the Wheel of Life and the Gospel of Truth

Writing my thesis, I worked over the philosophy of a human experience of alienation that stems from the illusory nature of mundane existence.  In the works I read, I argued, Nagarjuna, an important Buddhist philosopher, and Valentinus, an important Gnostic writer, were saying that when humans become enlightened to the illusory nature of their mundane existence they transcend alienation and in so doing, they transcend suffering.

Pretty abstract stuff.  But my interest is practical.  I’m interested in understanding peace.  The kind of peace that manifests on the personal level.  And I think these guys are onto something.

The Nag Hammadi texts, which contained our first glimpse of the Gospel of Truth on their discovery, are a collection of Early Gnostic writings.  Not all of them were Christian.  But the Gospel of Truth is a Christian Gnostic text, and describes men as s being “… sunk in sleep … finding themselves in … disturbing dreams… Either (there is) a place to which they are fleeing, or without strength they come (from) having chased after others, or they are involved in striking blows, or they are receiving blows themselves, or they have fallen from high places, or they take off into the air though they do not have wings … ”

I find this idea similar to the concept of Samsara, which translates to journeying (from Sanskrit, and there are various similar translations floating about for this word).  The buddhist concept of this journey is the individuals journey in the wheel of life, which is a place full of suffering… and illusion.

Dr. George Boeree ( describes it this way:

“… the Tibetan Wheel of Life, … represents Samsara.  In the very center, there is a rooster chasing a pig chasing a snake chasing the rooster — craving, hatred, and ignorance.  Around that are people ascending the white semicircle of life, and others descending the black semicircle of death.  The greatest portion of the Wheel is devoted to representations of the six realms — the realm of the gods, the realm of the titans, the realm of humans, the realm of animals, the realm of the hungry ghosts, and the realm of demons — each realm looked over by its own boddhisattva.  The outermost circle is the 12 steps of dependent origination.  The entire Wheel is held by Yama, the Lord of Death.”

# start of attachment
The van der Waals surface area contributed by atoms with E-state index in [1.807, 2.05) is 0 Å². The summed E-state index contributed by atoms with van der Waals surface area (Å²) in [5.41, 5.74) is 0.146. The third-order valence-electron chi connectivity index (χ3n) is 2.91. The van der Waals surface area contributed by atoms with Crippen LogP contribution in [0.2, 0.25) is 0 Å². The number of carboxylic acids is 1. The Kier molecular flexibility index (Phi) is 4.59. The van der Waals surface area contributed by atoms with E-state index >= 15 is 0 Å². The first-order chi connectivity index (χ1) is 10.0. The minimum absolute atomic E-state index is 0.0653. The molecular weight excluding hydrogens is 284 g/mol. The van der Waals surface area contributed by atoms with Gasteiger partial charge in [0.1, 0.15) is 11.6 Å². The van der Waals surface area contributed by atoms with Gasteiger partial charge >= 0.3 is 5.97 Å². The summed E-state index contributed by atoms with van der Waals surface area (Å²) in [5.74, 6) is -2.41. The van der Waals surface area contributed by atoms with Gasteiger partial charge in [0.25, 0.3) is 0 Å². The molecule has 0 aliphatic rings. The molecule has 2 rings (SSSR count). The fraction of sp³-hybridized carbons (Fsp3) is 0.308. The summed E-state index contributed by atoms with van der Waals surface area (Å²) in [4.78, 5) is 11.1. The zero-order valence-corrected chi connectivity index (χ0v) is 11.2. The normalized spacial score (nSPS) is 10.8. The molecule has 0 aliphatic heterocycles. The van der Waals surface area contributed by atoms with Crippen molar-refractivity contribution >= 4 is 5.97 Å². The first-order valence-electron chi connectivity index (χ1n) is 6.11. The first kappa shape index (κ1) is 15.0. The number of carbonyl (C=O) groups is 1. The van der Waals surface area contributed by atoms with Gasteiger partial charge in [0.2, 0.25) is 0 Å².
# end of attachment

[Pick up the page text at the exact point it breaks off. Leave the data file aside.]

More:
These sound similar to me.

So with that as a starting point, I wrote a thesis about how our dream-like circling in the wheel of life is the journey of ignorance that we can choose to transcend (that would be karma – the law of moral causation in which we have control over our actions and therefore our outcomes) — or not.

Because alternatively, it’s occurred to me since, there’s a pleasure to some aspects of our existence that could, arguably, be embraced fully.

But in the end, my experience hasn’t borne that argument out. I might embrace a desire, a goal, an exercise, but in the end it doesn’t make me any happier or more peaceful.  That, I believe, is an internal state that has to be cultivated and can’t be earned with external achievement.  I think ultimately, people are seeking a realization of themselves that somehow equals peace and maybe happiness.  It isn’t a definition of self or an income level.  That realization, if you believe the sages, comes with knowledge of our true state.

Which is where this meditation/compassion/expanded state of mind thing comes in.

I’m inviting arguments.  🙂


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2 responses to “the Wheel of Life and the Gospel of Truth

  1. Oh, I have so much baggage with language, and the Buddhist one always rankled me. The goal of transcendence, the truth of emptiness… What about fullness, what about the incredible richness and awesome nature of the physical world? Whenever I have felt a brief moment of peace/oneness/the hand of the Goddess, I have always had the sensation of swelling, like my chest just expands and overflows into the rest of me–I feel so full of life, not outside or transcendent of it. I do try, in my “better” moments, to let go of language issues and understand what the meaning behind the words are saying, but aren’t the words themselves so important? What is our “true state,” if not the one in which we feel most alive and aware of the moment we are actually in? Isn’t that being more awake to the world around us, rather than transcending it? Perhaps, what we are are really trying to transcend is our mind?


    • kirstifrazierjung

      Jessica I miss you! I am looking forward to you all returning. I agree that the words are important. In a converse way, though, I experience the emptiness as an absence of judgement, as an absence of my inner chatter, and in emptying myself am able to accept and be filled by the beauty I see around me – and the further I get from my constructs “about” the “things” I see the more beautiful things seem …


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